Now that an earthquake in Japan has caused a "situation" at a nuclear power plant that may take weeks to resolve, some in New York City are remembering that we live closer to a nuclear power plant than any other city in the country. There have been repeated attempts to force the Indian Point nuclear power plant to close in the past (former mayor Rudy Giulian declared it safe, then-Senator Hillary Clinton had her doubts), and now Governor Cuomo is seizing the opportunity to try and close it. It's old news that the plant is at the intersection of two fault lines, but the unfolding catastrophe in Japan may give Cuomo the momentum he needs.
"Frankly, that was surprising to me," Cuomo told reporters yesterday, referring to the plant's proximity to the fault. "It should be closed. This plant in this proximity to the city was never a good risk." Substantial earthquakes are very infrequent, but all it takes is one good one to turn NYC into Escape from LA. NBC reports that the federal Nuclear Regulatory Commission has calculated the risk of catastrophic earthquakes causing failures at U.S. nuclear plants, and Indian Point ranks highest, with one in 10,000 odds.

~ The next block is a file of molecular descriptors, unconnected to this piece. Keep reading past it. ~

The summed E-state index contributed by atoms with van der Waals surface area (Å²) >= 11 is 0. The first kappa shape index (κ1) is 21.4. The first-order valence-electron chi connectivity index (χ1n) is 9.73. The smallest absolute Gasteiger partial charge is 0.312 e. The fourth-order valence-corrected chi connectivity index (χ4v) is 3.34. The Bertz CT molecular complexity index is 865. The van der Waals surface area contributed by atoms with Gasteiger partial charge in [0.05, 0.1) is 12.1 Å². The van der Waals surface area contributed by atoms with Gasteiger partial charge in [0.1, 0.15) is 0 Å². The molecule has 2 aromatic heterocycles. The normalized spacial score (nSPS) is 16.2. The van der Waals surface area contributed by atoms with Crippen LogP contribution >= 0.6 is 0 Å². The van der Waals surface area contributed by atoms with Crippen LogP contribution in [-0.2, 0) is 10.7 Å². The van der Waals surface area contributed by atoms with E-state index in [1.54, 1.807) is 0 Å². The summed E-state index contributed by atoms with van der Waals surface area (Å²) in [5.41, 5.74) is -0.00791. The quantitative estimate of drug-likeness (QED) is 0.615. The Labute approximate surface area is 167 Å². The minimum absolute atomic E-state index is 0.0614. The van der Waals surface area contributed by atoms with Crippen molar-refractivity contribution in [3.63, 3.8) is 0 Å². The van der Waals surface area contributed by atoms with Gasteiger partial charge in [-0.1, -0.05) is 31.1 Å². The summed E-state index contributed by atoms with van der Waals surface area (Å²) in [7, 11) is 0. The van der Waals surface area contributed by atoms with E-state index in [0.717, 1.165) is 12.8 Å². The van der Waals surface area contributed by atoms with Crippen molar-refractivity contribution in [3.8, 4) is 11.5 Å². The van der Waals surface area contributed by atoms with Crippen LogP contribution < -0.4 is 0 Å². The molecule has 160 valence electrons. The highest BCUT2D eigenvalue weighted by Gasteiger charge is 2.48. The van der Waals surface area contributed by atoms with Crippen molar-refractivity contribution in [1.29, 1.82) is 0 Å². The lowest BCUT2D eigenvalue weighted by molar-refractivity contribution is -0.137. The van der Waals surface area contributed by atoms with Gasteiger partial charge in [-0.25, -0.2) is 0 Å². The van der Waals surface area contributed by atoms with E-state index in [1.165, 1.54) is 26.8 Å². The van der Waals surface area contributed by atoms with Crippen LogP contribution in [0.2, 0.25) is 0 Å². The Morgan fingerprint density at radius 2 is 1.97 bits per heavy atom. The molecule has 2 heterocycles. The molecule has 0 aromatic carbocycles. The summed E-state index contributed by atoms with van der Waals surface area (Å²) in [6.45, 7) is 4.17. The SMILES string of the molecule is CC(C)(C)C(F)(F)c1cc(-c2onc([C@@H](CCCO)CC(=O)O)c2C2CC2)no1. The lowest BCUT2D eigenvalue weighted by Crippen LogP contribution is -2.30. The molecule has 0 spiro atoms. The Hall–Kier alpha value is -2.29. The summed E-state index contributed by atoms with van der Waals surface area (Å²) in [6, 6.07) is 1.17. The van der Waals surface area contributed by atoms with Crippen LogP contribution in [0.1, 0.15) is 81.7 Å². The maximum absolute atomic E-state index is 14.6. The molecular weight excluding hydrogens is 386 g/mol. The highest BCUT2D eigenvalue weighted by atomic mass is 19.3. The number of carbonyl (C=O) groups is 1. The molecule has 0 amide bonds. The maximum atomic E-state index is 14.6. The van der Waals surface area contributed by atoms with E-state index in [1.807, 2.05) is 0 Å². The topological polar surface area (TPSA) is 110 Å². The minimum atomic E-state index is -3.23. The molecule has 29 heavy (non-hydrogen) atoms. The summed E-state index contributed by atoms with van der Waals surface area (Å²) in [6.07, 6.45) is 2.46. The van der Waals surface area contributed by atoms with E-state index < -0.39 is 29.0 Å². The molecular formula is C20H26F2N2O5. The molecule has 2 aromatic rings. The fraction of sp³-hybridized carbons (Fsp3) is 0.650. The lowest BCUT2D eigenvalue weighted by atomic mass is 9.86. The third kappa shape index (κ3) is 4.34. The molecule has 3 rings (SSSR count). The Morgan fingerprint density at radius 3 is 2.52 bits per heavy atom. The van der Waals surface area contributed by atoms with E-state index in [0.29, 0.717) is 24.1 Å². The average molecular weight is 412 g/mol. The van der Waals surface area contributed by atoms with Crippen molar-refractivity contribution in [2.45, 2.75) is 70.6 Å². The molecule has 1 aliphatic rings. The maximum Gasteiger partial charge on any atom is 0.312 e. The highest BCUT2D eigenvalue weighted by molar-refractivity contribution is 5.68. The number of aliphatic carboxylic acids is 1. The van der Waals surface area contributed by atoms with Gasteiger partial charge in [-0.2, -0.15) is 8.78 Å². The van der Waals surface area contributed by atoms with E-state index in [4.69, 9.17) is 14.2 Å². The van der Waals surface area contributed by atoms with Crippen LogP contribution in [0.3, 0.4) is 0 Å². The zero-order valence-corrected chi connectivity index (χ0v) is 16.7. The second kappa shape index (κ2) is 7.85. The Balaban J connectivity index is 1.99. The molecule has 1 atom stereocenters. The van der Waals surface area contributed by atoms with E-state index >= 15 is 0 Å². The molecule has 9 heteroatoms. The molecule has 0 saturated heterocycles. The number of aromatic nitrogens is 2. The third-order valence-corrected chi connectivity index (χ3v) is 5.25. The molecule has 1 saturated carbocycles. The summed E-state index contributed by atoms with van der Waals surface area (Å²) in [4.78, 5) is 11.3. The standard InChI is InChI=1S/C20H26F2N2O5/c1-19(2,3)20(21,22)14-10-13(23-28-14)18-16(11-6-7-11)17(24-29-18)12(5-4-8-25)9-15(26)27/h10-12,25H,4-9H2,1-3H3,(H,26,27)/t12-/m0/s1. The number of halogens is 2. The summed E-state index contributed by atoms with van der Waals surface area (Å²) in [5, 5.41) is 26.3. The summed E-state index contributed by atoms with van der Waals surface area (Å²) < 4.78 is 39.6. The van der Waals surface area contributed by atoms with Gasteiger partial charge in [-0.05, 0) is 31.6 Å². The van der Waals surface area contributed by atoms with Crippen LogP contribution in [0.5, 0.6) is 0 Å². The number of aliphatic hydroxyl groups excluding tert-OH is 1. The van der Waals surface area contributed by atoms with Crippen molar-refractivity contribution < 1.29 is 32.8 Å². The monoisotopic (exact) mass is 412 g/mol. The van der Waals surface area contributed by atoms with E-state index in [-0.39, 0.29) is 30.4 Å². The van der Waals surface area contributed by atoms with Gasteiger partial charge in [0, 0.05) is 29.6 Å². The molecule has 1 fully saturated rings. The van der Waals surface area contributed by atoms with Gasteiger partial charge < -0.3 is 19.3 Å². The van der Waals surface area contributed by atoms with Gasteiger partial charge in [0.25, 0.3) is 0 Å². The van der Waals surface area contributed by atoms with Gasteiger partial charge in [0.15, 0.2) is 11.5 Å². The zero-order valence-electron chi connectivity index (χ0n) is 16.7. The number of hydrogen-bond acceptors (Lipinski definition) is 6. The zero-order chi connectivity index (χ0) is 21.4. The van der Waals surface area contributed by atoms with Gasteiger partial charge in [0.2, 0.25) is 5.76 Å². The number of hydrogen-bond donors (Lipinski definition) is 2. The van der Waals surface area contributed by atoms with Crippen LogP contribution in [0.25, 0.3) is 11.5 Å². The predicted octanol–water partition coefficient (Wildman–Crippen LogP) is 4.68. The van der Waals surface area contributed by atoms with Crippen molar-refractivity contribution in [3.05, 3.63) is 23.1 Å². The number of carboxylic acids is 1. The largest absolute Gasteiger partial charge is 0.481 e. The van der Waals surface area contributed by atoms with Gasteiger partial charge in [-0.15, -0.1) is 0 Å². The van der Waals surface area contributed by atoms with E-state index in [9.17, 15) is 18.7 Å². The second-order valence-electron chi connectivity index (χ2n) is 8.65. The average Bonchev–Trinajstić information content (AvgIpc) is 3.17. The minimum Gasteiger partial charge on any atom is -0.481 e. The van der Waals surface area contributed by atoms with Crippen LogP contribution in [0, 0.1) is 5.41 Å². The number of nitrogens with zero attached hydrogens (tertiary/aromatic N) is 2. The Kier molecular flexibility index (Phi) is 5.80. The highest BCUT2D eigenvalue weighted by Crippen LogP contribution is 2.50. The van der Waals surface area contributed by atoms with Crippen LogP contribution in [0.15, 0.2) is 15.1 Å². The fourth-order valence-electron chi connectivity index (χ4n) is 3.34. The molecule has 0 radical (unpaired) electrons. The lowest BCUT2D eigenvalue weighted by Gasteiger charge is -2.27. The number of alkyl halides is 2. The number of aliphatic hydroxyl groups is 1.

Indian Point is 35 miles from NYC, and supplies an estimated 30 percent of the city's energy. Over the years, there have been problems at the plant, including an explosion last year, radioactive material leaking from a nuclear-waste storage pool in 2005; and a steam generator tube rupture in 2000, which flooded the Hudson with radioactive water. Ironically, those who live closest to the plant seem the least concerned; at least that's the impression you get from 70-year-old Charles Lynch, who tells the Times, "I’ve been here too long to worry about whether it’s safe. You have to trust that it is. The only people who complain about it are the people who move here from New York City." Damn city-slickers and their apocalyptic paranoia!